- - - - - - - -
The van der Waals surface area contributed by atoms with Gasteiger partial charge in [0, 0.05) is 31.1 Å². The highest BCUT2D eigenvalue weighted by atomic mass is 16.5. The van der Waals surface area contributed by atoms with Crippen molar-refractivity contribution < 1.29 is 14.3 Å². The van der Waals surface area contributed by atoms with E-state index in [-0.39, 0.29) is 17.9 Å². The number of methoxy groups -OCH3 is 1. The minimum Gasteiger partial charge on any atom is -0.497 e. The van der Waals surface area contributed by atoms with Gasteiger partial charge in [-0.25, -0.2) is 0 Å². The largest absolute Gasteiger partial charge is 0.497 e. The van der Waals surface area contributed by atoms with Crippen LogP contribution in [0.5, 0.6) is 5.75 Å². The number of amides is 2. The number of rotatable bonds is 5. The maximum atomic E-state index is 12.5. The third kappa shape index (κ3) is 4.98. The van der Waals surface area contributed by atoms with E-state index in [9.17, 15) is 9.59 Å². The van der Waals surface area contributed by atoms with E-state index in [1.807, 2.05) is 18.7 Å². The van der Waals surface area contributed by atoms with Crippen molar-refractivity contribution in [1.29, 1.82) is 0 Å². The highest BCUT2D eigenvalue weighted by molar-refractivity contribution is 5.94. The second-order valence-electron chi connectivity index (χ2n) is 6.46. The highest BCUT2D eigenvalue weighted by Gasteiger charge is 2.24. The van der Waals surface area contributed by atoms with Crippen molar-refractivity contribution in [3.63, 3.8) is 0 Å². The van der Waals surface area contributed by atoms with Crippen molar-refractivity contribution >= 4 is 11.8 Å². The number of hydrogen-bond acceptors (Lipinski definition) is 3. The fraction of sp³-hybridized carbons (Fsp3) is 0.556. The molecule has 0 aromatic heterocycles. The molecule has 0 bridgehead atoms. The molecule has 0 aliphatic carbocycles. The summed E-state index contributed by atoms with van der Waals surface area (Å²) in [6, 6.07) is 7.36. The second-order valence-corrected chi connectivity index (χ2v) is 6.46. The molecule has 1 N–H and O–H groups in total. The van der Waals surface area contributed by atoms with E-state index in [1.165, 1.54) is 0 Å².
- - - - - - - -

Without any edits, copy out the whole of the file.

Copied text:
The van der Waals surface area contributed by atoms with Gasteiger partial charge in [0, 0.05) is 31.1 Å². The highest BCUT2D eigenvalue weighted by atomic mass is 16.5. The van der Waals surface area contributed by atoms with Crippen molar-refractivity contribution < 1.29 is 14.3 Å². The van der Waals surface area contributed by atoms with E-state index in [-0.39, 0.29) is 17.9 Å². The number of methoxy groups -OCH3 is 1. The minimum Gasteiger partial charge on any atom is -0.497 e. The van der Waals surface area contributed by atoms with Gasteiger partial charge in [-0.25, -0.2) is 0 Å². The largest absolute Gasteiger partial charge is 0.497 e. The van der Waals surface area contributed by atoms with Crippen LogP contribution in [0.5, 0.6) is 5.75 Å². The number of amides is 2. The number of rotatable bonds is 5. The maximum atomic E-state index is 12.5. The third kappa shape index (κ3) is 4.98. The van der Waals surface area contributed by atoms with E-state index in [9.17, 15) is 9.59 Å². The van der Waals surface area contributed by atoms with E-state index in [1.807, 2.05) is 18.7 Å². The van der Waals surface area contributed by atoms with Crippen molar-refractivity contribution in [1.29, 1.82) is 0 Å². The highest BCUT2D eigenvalue weighted by molar-refractivity contribution is 5.94. The second-order valence-electron chi connectivity index (χ2n) is 6.46. The highest BCUT2D eigenvalue weighted by Gasteiger charge is 2.24. The van der Waals surface area contributed by atoms with Crippen molar-refractivity contribution in [3.63, 3.8) is 0 Å². The van der Waals surface area contributed by atoms with Crippen molar-refractivity contribution >= 4 is 11.8 Å². The number of hydrogen-bond acceptors (Lipinski definition) is 3. The fraction of sp³-hybridized carbons (Fsp3) is 0.556. The molecule has 0 aromatic heterocycles. The molecule has 0 bridgehead atoms. The molecule has 0 aliphatic carbocycles. The summed E-state index contributed by atoms with van der Waals surface area (Å²) in [6, 6.07) is 7.36. The second-order valence-corrected chi connectivity index (χ2v) is 6.46. The molecule has 1 N–H and O–H groups in total. The van der Waals surface area contributed by atoms with E-state index in [1.165, 1.54) is 0 Å².